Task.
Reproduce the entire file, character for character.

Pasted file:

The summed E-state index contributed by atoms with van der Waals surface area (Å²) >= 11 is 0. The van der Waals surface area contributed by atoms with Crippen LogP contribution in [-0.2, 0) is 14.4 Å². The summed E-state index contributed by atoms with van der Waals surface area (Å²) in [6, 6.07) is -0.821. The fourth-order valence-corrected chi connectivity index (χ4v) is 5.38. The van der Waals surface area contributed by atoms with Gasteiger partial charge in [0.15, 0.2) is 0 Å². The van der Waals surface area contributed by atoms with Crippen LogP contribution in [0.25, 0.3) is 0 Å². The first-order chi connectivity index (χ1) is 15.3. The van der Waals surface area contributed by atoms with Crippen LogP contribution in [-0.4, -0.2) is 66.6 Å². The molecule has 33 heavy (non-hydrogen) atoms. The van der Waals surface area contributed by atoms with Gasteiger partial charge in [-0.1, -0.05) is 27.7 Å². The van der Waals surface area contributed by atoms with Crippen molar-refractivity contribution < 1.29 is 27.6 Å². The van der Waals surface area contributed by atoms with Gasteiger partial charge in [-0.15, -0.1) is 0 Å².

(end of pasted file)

The summed E-state index contributed by atoms with van der Waals surface area (Å²) >= 11 is 0. The van der Waals surface area contributed by atoms with Crippen LogP contribution in [-0.2, 0) is 14.4 Å². The summed E-state index contributed by atoms with van der Waals surface area (Å²) in [6, 6.07) is -0.821. The fourth-order valence-corrected chi connectivity index (χ4v) is 5.38. The van der Waals surface area contributed by atoms with Gasteiger partial charge in [0.15, 0.2) is 0 Å². The van der Waals surface area contributed by atoms with Crippen LogP contribution in [0.25, 0.3) is 0 Å². The first-order chi connectivity index (χ1) is 15.3. The van der Waals surface area contributed by atoms with Crippen LogP contribution in [-0.4, -0.2) is 66.6 Å². The molecule has 33 heavy (non-hydrogen) atoms. The van der Waals surface area contributed by atoms with Gasteiger partial charge in [-0.1, -0.05) is 27.7 Å². The van der Waals surface area contributed by atoms with Crippen molar-refractivity contribution < 1.29 is 27.6 Å². The van der Waals surface area contributed by atoms with Gasteiger partial charge in [-0.15, -0.1) is 0 Å².